A peaceful solution is not only possible but vital.

    Following the first ICBM test in early July, a joint statement from Russia and China rationally called for de-escalation: for the North to suspend its missile programme and for the US and South Korea to suspend military exercises, clearing the way for serious talks.

    The US mission to conquer the world’s markets through bombs and bullets (and nuclear weapons if necessary), which includes predatory hostility to the North Korean regime, however unideal are its internal policies, must be halted.

    These are fearful times.


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  6. Wanna do something interesting? Pick up a newspaper from two weeks ago, and read it. Just two weeks later, it’s long enough to see who was ennobled by events, and who was beclowned.

    When North Korea sprung into the news, we saw, once again, that President Trump always takes the bait. The rulers of North Korea wanted Trump to threaten fire and brimstone, because that would help them to rationalize their nuclear weapons program. And Trump fell for it — as Alan Grayson observed, at the time, on national TV:

    ED SCHULTZ: Anti-war activists gathered in front of the White House today to protest President Trump’s increasingly belligerent rhetoric towards North Korea, and urged for negotiation instead of escalating tensions and risking nuclear confrontation. For more on this we are joined tonight by former Florida Congressman Alan Grayson. Alan, it’s nice to have you with us tonight. Let’s consider the fact of what the President has said, and does he really does mean it? Let’s take him at his word. Does the President have to go get congressional authority to do a hit on North Korea? No one seems to be talking about that. Does he have the authority to do this?

    ALAN GRAYSON: No. He’s the Commander-in-Chief, but Congress has the authority to declare war. In his case he doesn’t seem to understand the basic principles of the Constitution. There is a madman on the loose with nuclear weapons, and in addition to that, Kim Jong-Un has them. That madman is our President. I don’t think the President would think twice about using nuclear weapons against North Korea for the sake of denuclearizing or trying to denuclearize North Korea. But what he doesn’t seem to understand is that he’s playing with other people’s lives. What we should be talking about is the possibility that an attack — probably a chemical warfare attack — from North Korea would kill between 3 and 5 million South Koreans in the course of less than a day. Now, that’s the case. What are we going to do to try to prevent that? The question is [not only] whether they’re going to lob missiles that are going to miss Guam. The question is if we attack North Korea, what will they do in response? And that [question]‘s something that seems absent from our so-called diplomacy and from our so-called saber-rattling “rational” thoughts.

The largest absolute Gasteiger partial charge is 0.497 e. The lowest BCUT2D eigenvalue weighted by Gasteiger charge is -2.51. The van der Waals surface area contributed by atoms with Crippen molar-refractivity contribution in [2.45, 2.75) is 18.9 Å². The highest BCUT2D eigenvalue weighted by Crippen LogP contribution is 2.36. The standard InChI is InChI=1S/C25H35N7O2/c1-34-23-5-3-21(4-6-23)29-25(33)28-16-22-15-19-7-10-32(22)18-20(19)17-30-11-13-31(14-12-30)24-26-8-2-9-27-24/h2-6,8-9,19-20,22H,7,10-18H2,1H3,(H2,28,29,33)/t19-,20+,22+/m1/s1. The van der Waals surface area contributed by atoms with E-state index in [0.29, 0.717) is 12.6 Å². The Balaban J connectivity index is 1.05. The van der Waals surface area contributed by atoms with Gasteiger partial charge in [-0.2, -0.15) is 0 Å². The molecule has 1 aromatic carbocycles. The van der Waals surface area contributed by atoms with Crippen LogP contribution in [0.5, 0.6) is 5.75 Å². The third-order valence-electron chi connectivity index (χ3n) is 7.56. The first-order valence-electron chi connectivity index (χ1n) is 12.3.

ED SCHULTZ: So North Korea now says tonight, “no more talking.” They don’t believe that they can negotiate with Donald Trump. So how do we defuse this? How does the world community defuse this?

    ALAN GRAYSON: Well, I’ll tell you, you don’t defuse it by putting out a statement that could have been written by North Korea. [Trump]s such a patsy; he’s such a fool. North Korea literally could have written the statement that Donald Trump made, and it wouldn’t have been any different. They want us to be saber-rattling against them. That is their raison d’être. That is their only raison d’être for the past 50 years: the idea that the United States is going to attack and occupy North Korea. And he got suckered right into it.

    ED SCHULTZ: All right, I guess I’m maybe too much of a purist here when it comes to negotiation, but I’m a little miffed at congressional reaction. Why are they so passive? Why? Why are there no press conferences? Why are congressional leaders not speaking up right now, I mean? And I’ll harken back to the days of Ted Kennedy and Paul Wellstone. If they were still in the well of the Senate they’d be on the Senate floor tonight, calling for rhyme and reason as to what the heck this President is saying and just how [counterproductive] threatening North Korea is. But the chamber is silent. What’s your take on that?

    ALAN GRAYSON: Well, they’re out of session, so therefore they’re bored and detached and not doing anything useful. That’s what happens when Congress is out of session. But the fact is that this is a problem without any easy solutions. This one requires active thought, and therefore Congressmen shy away from it. [What’s] more important: that [there is] the possibility of nuclear war, [or] Senators having a vacation or holding a town hall [meeting]? I mean, it would seem to me that there [ought to] be a sense of urgency amongst our lawmakers to get back into Washington and figure out what the next step is going to be, or [at least] to be reassured that there’s not going to be mutual destruction here. But no. There’s been a conspiracy involving both parties that goes back generations of this country to relinquish the hard decisions to the President, including decisions of war and peace. It’s unfortunate, [because] it’s not what the Constitution anticipated at all. It’s not the way a rational country runs itself — not with one man with his finger on The Button, playing with it.

    ED SCHULTZ: Alan Grayson, always a pleasure. It’s good to have you with us tonight. Thank you, thank you, for your candid opinion.

    What did the North Korea crisis teach us? It’s simple: Hey, hey, ho, ho, Donald Trump has got to go.

    Please contribute here to our continuing campaign for justice, equality and peace >>


    Alan Grayson